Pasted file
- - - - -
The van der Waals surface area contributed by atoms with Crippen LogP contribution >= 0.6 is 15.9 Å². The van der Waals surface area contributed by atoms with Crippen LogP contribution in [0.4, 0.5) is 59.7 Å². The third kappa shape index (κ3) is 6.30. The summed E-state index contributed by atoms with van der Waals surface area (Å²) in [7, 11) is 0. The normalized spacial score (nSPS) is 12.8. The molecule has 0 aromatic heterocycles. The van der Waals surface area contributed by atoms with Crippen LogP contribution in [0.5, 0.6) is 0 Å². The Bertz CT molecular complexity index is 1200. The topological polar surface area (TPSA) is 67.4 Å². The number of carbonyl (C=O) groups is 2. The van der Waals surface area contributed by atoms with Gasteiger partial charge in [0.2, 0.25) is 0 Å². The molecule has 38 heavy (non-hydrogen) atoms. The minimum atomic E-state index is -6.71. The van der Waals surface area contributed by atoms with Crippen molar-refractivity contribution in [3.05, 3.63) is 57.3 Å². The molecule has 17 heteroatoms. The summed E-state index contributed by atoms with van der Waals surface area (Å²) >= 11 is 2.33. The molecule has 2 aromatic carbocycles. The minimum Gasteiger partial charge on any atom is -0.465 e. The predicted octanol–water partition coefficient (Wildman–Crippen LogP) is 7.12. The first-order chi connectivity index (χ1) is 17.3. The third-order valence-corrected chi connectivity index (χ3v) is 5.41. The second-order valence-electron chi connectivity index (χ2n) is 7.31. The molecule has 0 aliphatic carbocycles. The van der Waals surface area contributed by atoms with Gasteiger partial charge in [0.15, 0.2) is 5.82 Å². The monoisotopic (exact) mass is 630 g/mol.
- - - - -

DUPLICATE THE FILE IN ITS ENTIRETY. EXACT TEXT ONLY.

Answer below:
The van der Waals surface area contributed by atoms with Crippen LogP contribution >= 0.6 is 15.9 Å². The van der Waals surface area contributed by atoms with Crippen LogP contribution in [0.4, 0.5) is 59.7 Å². The third kappa shape index (κ3) is 6.30. The summed E-state index contributed by atoms with van der Waals surface area (Å²) in [7, 11) is 0. The normalized spacial score (nSPS) is 12.8. The molecule has 0 aromatic heterocycles. The van der Waals surface area contributed by atoms with Crippen LogP contribution in [0.5, 0.6) is 0 Å². The Bertz CT molecular complexity index is 1200. The topological polar surface area (TPSA) is 67.4 Å². The number of carbonyl (C=O) groups is 2. The van der Waals surface area contributed by atoms with Gasteiger partial charge in [0.2, 0.25) is 0 Å². The molecule has 38 heavy (non-hydrogen) atoms. The minimum atomic E-state index is -6.71. The van der Waals surface area contributed by atoms with Crippen molar-refractivity contribution in [3.05, 3.63) is 57.3 Å². The molecule has 17 heteroatoms. The summed E-state index contributed by atoms with van der Waals surface area (Å²) >= 11 is 2.33. The molecule has 2 aromatic carbocycles. The minimum Gasteiger partial charge on any atom is -0.465 e. The predicted octanol–water partition coefficient (Wildman–Crippen LogP) is 7.12. The first-order chi connectivity index (χ1) is 17.3. The third-order valence-corrected chi connectivity index (χ3v) is 5.41. The second-order valence-electron chi connectivity index (χ2n) is 7.31. The molecule has 0 aliphatic carbocycles. The van der Waals surface area contributed by atoms with Gasteiger partial charge in [0.15, 0.2) is 5.82 Å². The monoisotopic (exact) mass is 630 g/mol.